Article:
For Immediate Release: February 13, 2018
Federal Court Rules that Plaintiff Can Proceed Under Pseudonym in Charlottesville Case
Judge rules against James Alex Fields, Jr.
Charlottesville, VA (Feb. 13, 2018)—A federal judge in Charlottesville, Virginia ruled today that one Plaintiff can proceed under a “John Doe” pseudonym in the case against white supremacists who planned and executed violence in Charlottesville last August.
In granting Plaintiffs’ motion, the court ruled against Defendant James Alex Fields Jr., who opposed the request to proceed anonymously. Fields has been charged with the murder of 32-year-old Heather Heyer.
“[T]he Court finds that John Doe should be permitted to proceed pseudonymously,” writes U.S. Magistrate Judge Joel C. Hoppe. “The potential for retaliatory harm or harassment against named parties in this case is particularly pressing.” Click here to read the full court order.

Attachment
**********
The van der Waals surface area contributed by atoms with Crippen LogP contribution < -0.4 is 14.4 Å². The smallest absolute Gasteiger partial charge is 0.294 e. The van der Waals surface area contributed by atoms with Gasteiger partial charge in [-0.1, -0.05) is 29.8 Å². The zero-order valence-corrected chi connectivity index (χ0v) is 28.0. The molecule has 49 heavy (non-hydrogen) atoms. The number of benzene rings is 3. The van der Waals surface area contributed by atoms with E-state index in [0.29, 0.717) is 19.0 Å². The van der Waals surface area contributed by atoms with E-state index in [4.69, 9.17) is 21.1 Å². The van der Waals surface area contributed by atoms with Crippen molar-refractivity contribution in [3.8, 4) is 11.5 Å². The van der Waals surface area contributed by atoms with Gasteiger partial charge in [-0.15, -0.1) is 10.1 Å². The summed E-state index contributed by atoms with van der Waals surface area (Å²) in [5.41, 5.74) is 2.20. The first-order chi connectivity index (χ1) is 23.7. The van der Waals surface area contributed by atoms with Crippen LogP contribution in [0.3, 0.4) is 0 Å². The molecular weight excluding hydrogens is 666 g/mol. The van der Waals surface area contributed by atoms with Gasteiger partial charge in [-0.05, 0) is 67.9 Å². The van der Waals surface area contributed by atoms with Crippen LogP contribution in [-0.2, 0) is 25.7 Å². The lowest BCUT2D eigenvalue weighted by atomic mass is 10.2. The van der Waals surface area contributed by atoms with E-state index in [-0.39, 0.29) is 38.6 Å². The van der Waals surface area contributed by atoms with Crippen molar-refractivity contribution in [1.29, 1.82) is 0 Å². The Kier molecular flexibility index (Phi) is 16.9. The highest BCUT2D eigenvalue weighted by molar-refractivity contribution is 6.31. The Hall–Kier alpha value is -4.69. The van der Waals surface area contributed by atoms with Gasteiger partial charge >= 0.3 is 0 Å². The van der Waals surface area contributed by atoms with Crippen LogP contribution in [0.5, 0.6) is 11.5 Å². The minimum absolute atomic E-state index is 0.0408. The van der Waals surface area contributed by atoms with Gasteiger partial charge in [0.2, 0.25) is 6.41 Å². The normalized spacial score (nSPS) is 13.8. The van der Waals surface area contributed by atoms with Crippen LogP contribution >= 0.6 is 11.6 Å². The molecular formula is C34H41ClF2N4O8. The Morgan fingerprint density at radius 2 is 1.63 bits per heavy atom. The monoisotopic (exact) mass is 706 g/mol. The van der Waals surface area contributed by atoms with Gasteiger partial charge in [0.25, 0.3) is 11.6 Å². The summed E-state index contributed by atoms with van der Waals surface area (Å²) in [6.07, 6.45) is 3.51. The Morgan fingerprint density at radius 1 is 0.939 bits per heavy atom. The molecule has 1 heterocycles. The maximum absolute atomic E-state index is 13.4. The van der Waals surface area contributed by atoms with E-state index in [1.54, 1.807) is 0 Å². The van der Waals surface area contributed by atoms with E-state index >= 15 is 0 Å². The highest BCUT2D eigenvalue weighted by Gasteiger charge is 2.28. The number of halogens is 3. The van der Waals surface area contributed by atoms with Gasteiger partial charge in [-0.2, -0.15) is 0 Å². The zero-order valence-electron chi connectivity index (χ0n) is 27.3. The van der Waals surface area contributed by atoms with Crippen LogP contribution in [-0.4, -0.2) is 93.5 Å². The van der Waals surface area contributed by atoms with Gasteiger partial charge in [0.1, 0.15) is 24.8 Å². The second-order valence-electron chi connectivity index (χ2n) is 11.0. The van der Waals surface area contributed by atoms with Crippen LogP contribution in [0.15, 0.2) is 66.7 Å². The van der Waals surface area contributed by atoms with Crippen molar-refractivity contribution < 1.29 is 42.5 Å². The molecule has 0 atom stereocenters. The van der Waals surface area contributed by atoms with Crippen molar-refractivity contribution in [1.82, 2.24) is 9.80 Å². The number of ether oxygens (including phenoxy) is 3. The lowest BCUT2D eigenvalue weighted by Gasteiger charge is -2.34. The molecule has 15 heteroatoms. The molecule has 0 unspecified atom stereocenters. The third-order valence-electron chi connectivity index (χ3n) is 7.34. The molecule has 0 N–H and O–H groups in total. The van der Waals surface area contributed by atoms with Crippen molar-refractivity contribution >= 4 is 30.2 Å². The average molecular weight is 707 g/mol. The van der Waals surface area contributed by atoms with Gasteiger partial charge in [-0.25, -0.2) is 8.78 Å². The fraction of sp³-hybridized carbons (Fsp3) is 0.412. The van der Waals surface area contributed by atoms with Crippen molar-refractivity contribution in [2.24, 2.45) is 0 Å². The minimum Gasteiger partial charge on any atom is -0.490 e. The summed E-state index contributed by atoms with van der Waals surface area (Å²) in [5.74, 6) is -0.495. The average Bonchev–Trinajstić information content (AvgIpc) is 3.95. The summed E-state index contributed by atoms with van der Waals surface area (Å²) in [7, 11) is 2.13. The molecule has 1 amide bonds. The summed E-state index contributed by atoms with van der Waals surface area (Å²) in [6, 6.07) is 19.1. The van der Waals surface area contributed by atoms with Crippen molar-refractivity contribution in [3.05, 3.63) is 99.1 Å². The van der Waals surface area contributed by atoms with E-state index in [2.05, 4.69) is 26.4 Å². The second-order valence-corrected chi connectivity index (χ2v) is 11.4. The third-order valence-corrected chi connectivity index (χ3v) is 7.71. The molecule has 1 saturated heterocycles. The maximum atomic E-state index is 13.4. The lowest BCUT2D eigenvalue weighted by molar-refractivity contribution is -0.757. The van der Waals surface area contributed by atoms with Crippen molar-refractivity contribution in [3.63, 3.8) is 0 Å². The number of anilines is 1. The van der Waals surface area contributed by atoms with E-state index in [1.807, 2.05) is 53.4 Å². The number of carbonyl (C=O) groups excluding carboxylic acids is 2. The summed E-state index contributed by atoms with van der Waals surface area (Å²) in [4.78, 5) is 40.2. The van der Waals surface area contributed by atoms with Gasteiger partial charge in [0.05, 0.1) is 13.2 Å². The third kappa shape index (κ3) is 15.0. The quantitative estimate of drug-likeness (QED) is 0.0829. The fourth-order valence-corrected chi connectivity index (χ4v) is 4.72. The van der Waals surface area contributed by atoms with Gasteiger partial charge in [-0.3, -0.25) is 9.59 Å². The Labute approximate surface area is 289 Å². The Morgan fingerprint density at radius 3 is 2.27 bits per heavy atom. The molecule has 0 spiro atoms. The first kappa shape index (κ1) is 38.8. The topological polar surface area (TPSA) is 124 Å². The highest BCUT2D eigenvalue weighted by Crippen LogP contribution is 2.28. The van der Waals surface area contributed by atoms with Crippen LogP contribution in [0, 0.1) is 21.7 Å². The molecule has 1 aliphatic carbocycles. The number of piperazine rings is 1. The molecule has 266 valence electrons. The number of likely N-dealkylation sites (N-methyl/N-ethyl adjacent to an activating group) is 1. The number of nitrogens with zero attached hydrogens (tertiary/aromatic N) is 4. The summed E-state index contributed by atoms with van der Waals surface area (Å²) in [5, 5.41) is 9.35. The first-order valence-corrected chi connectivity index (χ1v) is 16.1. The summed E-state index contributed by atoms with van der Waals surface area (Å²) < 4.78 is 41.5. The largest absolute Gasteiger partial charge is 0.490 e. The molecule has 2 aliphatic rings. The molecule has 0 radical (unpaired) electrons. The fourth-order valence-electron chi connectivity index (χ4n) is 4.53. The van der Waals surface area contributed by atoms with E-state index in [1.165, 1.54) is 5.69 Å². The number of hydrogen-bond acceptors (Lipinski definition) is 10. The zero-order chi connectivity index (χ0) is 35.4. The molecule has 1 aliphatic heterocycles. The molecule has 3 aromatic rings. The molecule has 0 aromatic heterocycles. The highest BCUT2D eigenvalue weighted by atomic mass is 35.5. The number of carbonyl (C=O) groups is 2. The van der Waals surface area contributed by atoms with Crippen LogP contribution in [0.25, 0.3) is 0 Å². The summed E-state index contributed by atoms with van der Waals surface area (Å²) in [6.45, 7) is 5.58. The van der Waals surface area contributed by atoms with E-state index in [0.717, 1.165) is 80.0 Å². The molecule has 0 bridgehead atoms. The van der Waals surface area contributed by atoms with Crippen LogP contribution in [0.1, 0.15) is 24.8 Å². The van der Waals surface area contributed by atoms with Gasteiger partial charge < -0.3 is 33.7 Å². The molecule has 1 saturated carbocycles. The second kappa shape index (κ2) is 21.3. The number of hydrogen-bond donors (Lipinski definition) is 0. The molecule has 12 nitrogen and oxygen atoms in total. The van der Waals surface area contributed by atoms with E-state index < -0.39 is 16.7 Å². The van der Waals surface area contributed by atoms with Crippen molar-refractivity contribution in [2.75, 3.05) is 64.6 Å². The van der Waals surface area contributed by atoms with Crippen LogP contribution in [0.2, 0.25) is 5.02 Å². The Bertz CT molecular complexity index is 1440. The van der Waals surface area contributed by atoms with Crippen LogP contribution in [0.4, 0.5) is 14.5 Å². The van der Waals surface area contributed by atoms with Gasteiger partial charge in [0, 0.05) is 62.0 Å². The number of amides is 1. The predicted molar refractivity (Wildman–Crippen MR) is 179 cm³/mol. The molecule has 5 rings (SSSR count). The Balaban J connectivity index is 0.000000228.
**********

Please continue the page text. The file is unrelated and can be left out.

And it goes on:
The federal lawsuit is being supported by the nonprofit Integrity First for America (IFA). IFA spokesman Brett Edkins said, "Given the defendants' hostory of encouraging violence and intimidation, plaintiffs are understandably concerned for their safety."
The suit was filed by 10 Virginia residents who were injured as a result of the August 2017 events in Charlottesville. Plaintiffs allege that the Defendants, 25 leading white supremacists, neo-Nazis, and hate groups, “conspired to plan, promote, and carry out the violent events in Charlottesville,” in violation of numerous state and federal statutes. Defendants include James Fields, Jason Kessler, Richard Spencer, and Christopher Cantwell.
Plaintiffs are represented by Robbie Kaplan of Kaplan & Company, LLP, Karen Dunn of Boies Schiller Flexner LLP, and Alan Levine of Cooley LLP.
For press inquiries, please contact Brett Edkins at email@example.com.